A key tax deduction for recent home buyers expired on Jan. 1, as Congress declined to extend the write-off for various types of mortgage insurance.
The change affects anyone who bought a home or refinanced a mortgage since 2007 with less than a 20 percent down payment or equity in their existing home. Homeowners who took obtained their current mortgage prior to 2007 were not eligible for the deduction.
The change affects borrowers with private mortgage insurance (PMI), common on Fannie Mae and Freddie Mac-backed loans, as well as those with FHA, VA and USDA loans. The government-backed loans have their own insurance charges instead of PMI.
Eliminates deduction for annual and upfront premiums
For PMI, the annual fee is equal to about one-half of one percent of the mortgage amount, or about $1,000 on a $200,000 loan. For a homeowner in the 25 percent tax bracket, that would produce a tax savings of $250.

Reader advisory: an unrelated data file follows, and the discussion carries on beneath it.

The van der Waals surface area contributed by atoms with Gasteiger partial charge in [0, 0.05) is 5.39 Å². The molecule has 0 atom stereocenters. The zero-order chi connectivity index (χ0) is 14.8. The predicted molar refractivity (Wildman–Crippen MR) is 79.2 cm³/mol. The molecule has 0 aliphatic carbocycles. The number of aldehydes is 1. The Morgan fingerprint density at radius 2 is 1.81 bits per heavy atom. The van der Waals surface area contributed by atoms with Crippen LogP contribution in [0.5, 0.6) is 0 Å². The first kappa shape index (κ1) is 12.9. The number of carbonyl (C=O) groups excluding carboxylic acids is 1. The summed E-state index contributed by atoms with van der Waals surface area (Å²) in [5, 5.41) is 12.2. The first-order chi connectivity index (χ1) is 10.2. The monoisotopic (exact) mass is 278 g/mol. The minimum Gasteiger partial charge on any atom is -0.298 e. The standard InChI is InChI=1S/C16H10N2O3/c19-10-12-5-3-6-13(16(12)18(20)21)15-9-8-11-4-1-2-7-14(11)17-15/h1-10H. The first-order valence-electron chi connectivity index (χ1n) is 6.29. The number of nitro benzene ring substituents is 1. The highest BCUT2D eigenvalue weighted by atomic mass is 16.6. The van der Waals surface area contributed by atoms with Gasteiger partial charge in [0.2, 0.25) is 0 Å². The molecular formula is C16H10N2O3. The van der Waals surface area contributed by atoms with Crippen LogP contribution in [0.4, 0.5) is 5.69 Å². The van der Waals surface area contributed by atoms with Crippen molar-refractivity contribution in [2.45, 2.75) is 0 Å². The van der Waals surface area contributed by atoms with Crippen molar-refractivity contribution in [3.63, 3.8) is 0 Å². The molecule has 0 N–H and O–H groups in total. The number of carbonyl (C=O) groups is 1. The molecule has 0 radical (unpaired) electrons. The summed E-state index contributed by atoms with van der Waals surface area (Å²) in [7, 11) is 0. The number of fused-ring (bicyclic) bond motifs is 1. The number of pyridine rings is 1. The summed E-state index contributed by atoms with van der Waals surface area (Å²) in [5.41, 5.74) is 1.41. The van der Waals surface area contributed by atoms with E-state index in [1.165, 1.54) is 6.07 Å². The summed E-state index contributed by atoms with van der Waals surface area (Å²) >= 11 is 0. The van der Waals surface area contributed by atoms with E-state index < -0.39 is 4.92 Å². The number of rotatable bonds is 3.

Annual insurance premiums on FHA mortgages range from 0.25 percent to 1.15 percent of the loan amount, depending on the down payment/equity amount and the length of the loan. There is also a 1 percent upfront insurance premium charged at the time of the loan, which is no longer deductable as of Jan. 1.
The VA does not charge an annual insurance premium but does have an upfront insurance fee of up to 1.65 percent of the loan amount. That was deductable for home loans taken out before Jan. 1 but with the expiration of the law may not be taken on VA mortgages obtained in 2012.
Similarly, the 0.3 percent annual fee on USDA home loans is no longer deductable in 2012, and the 2 percent upfront fee is not deductable for mortgages taken out after the first of the year.
It is possible that Congress might still revive the deduction during its current term, but prospects for that are uncertain. The deduction expired along with 58 other consumer tax deductions that were up for renewal but Congress did not extend, including those for state and local taxes, and energy efficiency improvements and homes.